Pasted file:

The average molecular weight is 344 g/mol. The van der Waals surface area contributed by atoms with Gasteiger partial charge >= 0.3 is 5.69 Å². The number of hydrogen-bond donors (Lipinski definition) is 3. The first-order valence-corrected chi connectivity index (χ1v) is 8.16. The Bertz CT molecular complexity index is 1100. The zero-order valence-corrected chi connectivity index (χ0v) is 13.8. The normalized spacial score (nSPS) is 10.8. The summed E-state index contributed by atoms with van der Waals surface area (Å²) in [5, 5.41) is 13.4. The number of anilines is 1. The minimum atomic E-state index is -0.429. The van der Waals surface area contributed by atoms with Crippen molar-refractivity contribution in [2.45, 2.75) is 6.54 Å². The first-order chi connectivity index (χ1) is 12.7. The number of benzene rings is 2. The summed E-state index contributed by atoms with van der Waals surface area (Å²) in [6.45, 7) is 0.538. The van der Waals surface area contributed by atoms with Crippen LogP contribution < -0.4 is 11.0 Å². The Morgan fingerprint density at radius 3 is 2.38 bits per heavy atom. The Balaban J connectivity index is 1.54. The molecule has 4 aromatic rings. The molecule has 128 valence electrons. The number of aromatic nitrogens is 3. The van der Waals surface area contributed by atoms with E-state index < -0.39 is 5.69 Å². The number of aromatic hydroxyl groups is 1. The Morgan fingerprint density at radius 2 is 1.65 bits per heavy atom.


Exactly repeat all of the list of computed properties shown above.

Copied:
The average molecular weight is 344 g/mol. The van der Waals surface area contributed by atoms with Gasteiger partial charge >= 0.3 is 5.69 Å². The number of hydrogen-bond donors (Lipinski definition) is 3. The first-order valence-corrected chi connectivity index (χ1v) is 8.16. The Bertz CT molecular complexity index is 1100. The zero-order valence-corrected chi connectivity index (χ0v) is 13.8. The normalized spacial score (nSPS) is 10.8. The summed E-state index contributed by atoms with van der Waals surface area (Å²) in [5, 5.41) is 13.4. The number of anilines is 1. The minimum atomic E-state index is -0.429. The van der Waals surface area contributed by atoms with Crippen molar-refractivity contribution in [2.45, 2.75) is 6.54 Å². The first-order chi connectivity index (χ1) is 12.7. The number of benzene rings is 2. The summed E-state index contributed by atoms with van der Waals surface area (Å²) in [6.45, 7) is 0.538. The van der Waals surface area contributed by atoms with Crippen LogP contribution < -0.4 is 11.0 Å². The Morgan fingerprint density at radius 3 is 2.38 bits per heavy atom. The Balaban J connectivity index is 1.54. The molecule has 4 aromatic rings. The molecule has 128 valence electrons. The number of aromatic nitrogens is 3. The van der Waals surface area contributed by atoms with E-state index < -0.39 is 5.69 Å². The number of aromatic hydroxyl groups is 1. The Morgan fingerprint density at radius 2 is 1.65 bits per heavy atom.